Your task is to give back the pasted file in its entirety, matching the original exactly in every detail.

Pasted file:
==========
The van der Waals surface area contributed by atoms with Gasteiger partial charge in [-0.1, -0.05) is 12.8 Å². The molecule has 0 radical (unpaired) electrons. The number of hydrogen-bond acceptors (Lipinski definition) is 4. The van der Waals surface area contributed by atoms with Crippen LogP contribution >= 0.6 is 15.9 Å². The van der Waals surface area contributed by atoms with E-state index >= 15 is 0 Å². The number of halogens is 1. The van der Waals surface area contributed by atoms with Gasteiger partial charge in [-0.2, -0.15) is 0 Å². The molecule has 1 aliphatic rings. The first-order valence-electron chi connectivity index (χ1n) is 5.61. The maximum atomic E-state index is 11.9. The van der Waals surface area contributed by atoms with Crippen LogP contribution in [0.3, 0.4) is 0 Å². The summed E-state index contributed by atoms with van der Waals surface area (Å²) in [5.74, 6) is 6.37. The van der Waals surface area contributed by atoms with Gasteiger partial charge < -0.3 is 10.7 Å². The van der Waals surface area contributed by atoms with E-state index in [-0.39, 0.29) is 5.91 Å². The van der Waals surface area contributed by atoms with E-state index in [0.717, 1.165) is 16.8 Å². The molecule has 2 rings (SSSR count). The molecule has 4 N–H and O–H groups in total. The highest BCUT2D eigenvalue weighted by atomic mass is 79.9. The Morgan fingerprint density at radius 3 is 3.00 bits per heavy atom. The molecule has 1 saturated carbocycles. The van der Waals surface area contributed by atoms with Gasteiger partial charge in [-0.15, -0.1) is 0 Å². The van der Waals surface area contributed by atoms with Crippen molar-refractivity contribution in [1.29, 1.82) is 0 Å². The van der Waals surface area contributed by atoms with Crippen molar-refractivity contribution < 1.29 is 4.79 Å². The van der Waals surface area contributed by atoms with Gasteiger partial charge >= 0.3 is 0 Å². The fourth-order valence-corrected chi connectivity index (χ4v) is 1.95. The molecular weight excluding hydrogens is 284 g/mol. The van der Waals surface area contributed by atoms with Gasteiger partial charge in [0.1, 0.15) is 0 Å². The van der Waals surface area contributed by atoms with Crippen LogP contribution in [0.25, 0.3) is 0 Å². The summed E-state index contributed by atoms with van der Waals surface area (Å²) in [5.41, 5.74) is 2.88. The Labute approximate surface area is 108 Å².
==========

The van der Waals surface area contributed by atoms with Gasteiger partial charge in [-0.1, -0.05) is 12.8 Å². The molecule has 0 radical (unpaired) electrons. The number of hydrogen-bond acceptors (Lipinski definition) is 4. The van der Waals surface area contributed by atoms with Crippen LogP contribution >= 0.6 is 15.9 Å². The van der Waals surface area contributed by atoms with E-state index >= 15 is 0 Å². The number of halogens is 1. The van der Waals surface area contributed by atoms with Gasteiger partial charge in [-0.2, -0.15) is 0 Å². The molecule has 1 aliphatic rings. The first-order valence-electron chi connectivity index (χ1n) is 5.61. The maximum atomic E-state index is 11.9. The van der Waals surface area contributed by atoms with Crippen LogP contribution in [0.3, 0.4) is 0 Å². The summed E-state index contributed by atoms with van der Waals surface area (Å²) in [5.74, 6) is 6.37. The van der Waals surface area contributed by atoms with Gasteiger partial charge < -0.3 is 10.7 Å². The van der Waals surface area contributed by atoms with E-state index in [-0.39, 0.29) is 5.91 Å². The van der Waals surface area contributed by atoms with E-state index in [0.717, 1.165) is 16.8 Å². The molecule has 2 rings (SSSR count). The molecule has 4 N–H and O–H groups in total. The highest BCUT2D eigenvalue weighted by atomic mass is 79.9. The Morgan fingerprint density at radius 3 is 3.00 bits per heavy atom. The molecule has 1 saturated carbocycles. The van der Waals surface area contributed by atoms with Gasteiger partial charge in [-0.15, -0.1) is 0 Å². The van der Waals surface area contributed by atoms with Crippen molar-refractivity contribution in [1.29, 1.82) is 0 Å². The van der Waals surface area contributed by atoms with Crippen molar-refractivity contribution < 1.29 is 4.79 Å². The van der Waals surface area contributed by atoms with Gasteiger partial charge >= 0.3 is 0 Å². The fourth-order valence-corrected chi connectivity index (χ4v) is 1.95. The molecular weight excluding hydrogens is 284 g/mol. The van der Waals surface area contributed by atoms with Gasteiger partial charge in [0.1, 0.15) is 0 Å². The van der Waals surface area contributed by atoms with Crippen LogP contribution in [0.25, 0.3) is 0 Å². The summed E-state index contributed by atoms with van der Waals surface area (Å²) in [5.41, 5.74) is 2.88. The Labute approximate surface area is 108 Å².